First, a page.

Monday, October 29, 2007

to be truly human

To be truly human ends up being truly like Jesus, or for those who are redeemed in Jesus, it is being changed into the image of God in Jesus.

Sin renders us less and less human, truly human. Centered in ourselves, turned in on ourselves we end up losing our true selves. When we use other humans we lose what it means to be really human. Rob Bell in Sex God has a helpful chapter on this. This is a part of being turned in on ourselves. Everything is to serve us, even God, if we believe in him.

We are naturally bent on a self-destructing mode; we want our way instead of God's way. Instead we must take the way of Jesus. In doing so, because of Jesus' true humanity, and he taking our falseness so we could take his reality to become like him, we begin to become what we were created in our unique ways to be.

This is neither something we can invent or imagine, or even understand so as to experience just by reading about it. It takes a commitment of faith to an ongoing walk in Jesus together- no less. To be truly human means being in right relationship to God as well as to other human beings, including ourselves, and to the world God has made.

We must shun all false paths, everything the world has to offer, taking only the path found in God in Christ and found in the Story we read in Scripture. We begin then to find our true story as part of the real Story, being truly human because we're in right relationship to God and to others through Jesus.

Just a little sketch on this. What might you add related to this?

8 comments:

Mark Goodyear said...

I like this definition of sin. So often I hear people attack Christianity as a set of absurd rules that make no sense. (The Year of Living Biblically, for example.) But this recasts the entire concept of sin in a way that forces people to see the Christian worldview. To sin is to reject our own purpose as God's creation.

God's advice isn't just for our own good. It's the only good.

(Sex God. Now there's a provocative title.)

joe said...

i keep hearing this idea of being truly human. i think you represented it well here. we get nervous because we dont want to sound like humanists, but it is very true that we are only truly human when we are walking with christ and living out his purposes. good word ted.

Ted M. Gossard said...

Mark,
Yes, I agree (on sin).

The title is really about connecting our sexuality with God. The content I think has been good and would make most any conservative Christian happy. I'm giving it a listen hearing Rob read it himself, a copy I got from our library system here.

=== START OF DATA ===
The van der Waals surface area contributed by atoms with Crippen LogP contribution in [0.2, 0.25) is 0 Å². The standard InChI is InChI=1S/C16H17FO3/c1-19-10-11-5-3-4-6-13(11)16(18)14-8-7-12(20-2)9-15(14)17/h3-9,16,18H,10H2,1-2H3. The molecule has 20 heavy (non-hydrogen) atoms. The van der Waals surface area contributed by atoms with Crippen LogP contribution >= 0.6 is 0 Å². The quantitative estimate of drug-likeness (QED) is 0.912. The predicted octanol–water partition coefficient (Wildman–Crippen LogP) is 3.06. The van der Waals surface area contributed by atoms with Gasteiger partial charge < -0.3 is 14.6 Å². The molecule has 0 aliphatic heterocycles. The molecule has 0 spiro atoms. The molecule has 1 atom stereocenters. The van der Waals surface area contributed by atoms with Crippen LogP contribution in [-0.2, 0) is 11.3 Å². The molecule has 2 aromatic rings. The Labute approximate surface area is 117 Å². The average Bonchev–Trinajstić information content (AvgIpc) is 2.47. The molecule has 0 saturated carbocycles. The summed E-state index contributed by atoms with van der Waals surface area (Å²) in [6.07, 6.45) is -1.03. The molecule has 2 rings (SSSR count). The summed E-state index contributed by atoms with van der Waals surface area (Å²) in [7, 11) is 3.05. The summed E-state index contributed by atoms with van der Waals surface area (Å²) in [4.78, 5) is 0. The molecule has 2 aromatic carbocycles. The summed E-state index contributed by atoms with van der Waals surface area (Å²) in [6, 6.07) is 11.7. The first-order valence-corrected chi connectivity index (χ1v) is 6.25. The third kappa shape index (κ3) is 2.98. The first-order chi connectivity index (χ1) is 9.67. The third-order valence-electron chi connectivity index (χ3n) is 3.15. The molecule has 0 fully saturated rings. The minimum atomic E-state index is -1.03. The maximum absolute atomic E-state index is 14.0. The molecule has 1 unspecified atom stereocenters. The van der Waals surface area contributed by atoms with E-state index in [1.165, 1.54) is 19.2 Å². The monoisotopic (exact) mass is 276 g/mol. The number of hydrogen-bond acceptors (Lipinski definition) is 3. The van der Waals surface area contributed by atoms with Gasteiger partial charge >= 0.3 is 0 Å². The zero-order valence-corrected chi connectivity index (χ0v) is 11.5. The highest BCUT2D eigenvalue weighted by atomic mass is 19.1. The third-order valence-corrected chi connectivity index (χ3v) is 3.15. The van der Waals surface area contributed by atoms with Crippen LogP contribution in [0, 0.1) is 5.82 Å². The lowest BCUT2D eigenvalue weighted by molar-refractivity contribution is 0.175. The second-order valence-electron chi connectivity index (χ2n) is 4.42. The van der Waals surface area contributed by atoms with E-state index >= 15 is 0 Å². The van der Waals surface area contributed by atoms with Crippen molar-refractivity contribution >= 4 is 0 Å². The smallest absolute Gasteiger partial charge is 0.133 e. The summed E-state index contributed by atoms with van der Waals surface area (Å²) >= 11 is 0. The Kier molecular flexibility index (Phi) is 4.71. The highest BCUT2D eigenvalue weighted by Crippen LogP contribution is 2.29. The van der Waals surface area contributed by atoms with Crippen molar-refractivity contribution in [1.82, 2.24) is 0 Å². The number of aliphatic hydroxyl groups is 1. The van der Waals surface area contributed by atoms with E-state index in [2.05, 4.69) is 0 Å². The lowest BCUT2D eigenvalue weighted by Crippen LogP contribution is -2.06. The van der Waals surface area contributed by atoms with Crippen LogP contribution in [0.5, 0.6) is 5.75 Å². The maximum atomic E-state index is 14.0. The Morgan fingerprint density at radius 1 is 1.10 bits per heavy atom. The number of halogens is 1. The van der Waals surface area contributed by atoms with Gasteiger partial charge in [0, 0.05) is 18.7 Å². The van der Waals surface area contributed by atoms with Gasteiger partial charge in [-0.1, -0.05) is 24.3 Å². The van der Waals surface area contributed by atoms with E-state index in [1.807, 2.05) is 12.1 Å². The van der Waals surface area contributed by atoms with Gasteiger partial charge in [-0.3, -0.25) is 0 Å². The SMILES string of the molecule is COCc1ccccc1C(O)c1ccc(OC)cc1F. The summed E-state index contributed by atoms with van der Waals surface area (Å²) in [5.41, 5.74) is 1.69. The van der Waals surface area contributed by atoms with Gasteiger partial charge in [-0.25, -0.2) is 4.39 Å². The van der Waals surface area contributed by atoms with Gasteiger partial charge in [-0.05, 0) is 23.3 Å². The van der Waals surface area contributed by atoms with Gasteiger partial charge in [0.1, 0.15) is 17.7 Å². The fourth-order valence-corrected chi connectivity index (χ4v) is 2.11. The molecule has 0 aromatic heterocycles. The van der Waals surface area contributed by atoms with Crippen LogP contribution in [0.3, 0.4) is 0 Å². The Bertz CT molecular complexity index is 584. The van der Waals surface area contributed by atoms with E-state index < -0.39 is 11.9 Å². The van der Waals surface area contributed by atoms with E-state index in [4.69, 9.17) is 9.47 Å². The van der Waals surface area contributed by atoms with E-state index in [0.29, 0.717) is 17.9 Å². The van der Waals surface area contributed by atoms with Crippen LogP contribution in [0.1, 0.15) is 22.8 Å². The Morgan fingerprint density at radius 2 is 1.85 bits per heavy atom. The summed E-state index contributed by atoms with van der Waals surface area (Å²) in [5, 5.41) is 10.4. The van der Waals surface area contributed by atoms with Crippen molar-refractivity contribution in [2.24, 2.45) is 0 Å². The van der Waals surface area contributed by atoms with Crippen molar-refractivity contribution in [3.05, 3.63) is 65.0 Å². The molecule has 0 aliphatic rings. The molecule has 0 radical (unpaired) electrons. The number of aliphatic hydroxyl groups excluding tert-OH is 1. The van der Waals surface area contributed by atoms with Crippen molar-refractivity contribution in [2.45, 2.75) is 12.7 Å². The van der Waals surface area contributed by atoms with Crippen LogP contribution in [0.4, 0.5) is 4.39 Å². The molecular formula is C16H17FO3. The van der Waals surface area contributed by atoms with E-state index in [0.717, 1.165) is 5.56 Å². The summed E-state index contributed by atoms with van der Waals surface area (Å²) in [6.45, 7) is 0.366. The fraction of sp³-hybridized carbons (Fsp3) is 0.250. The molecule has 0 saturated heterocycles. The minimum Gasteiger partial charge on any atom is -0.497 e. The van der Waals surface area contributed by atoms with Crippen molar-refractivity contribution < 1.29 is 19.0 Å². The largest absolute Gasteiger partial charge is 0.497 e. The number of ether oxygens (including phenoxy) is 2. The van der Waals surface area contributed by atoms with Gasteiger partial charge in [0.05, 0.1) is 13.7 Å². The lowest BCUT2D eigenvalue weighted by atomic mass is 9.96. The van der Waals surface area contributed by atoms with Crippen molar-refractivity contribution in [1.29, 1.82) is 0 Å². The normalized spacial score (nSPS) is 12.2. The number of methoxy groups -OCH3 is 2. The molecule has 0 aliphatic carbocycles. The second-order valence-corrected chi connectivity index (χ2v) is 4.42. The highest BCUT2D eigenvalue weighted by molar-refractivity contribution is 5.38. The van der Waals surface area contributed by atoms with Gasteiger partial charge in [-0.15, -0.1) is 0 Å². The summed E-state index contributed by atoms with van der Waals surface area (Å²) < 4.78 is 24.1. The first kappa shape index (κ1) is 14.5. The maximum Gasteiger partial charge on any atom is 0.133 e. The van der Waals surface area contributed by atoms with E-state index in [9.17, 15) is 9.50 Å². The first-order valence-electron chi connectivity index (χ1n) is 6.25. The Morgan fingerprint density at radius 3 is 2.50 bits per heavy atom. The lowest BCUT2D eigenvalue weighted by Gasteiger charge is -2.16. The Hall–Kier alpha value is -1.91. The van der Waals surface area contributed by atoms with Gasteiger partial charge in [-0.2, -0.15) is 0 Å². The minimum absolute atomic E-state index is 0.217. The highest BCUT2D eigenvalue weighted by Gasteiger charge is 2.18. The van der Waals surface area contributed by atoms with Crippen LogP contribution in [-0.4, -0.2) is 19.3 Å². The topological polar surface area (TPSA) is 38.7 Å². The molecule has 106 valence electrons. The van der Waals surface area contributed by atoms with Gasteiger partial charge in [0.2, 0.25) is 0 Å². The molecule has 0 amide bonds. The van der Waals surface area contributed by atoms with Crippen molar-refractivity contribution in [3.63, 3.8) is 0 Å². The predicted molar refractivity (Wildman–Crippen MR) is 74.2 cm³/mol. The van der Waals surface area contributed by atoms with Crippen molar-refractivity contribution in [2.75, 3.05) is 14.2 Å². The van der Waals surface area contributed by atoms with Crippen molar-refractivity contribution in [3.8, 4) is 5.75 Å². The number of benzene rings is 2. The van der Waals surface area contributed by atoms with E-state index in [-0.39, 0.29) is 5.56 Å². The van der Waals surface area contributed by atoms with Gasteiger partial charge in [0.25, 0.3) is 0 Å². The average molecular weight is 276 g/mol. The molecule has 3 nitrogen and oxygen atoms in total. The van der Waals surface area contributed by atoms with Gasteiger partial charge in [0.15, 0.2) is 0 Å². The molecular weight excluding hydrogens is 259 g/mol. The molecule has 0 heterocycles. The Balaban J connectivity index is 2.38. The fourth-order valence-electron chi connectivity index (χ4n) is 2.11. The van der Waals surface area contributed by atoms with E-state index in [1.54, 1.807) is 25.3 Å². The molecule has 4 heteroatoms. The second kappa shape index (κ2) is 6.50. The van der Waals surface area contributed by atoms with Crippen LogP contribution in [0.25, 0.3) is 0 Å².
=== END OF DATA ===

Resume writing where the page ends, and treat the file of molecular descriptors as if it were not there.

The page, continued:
Ted M. Gossard said...

I will add that Rob communicates very well, and some of the ways he does it really connect with the younger generation.

Ted M. Gossard said...

Joe,
Thanks. Yes, to be a secular humanist ends up losing one's humanity, though some of their concerns, as I recall, are good. Leaving God out of the picture, and then, of course, his revelation to us in Jesus is another story.

I can't recall what well known evangelical of the past, probably still alive today, called Christians the only true humanists.

Kim said...

What you describe here is exactly the reason why I believe marriage is such a critical part of the Believer's journey.
If we cannot become selfless to the person that we profess to love the most (to the exclusion of all others) then how can we become selfless to anyone else?

Scripture encourages no other relationship like this: "Husbands, love your wives, just as Christ also loved the church, and gave Himself up for her."

I've been idle for a while. Hope you come over to see my responses to your recent posts at Preparation4Eternity.

You're awesome, Ted! I'm blessed.

Ted M. Gossard said...

Kim,
Thanks and I look forward to learning from what you have to say on that. It is more important in our lives than we most often imagine- our relationships with our spouses for those married, and with each other.

NaNcY said...

i like the fact that you bring up about faith and an ongoing walk. there is just no substitute for that. we can not get away from that basic ongoing walk in faith anymore than we can get away from our need to breathe.

good morning from indiana!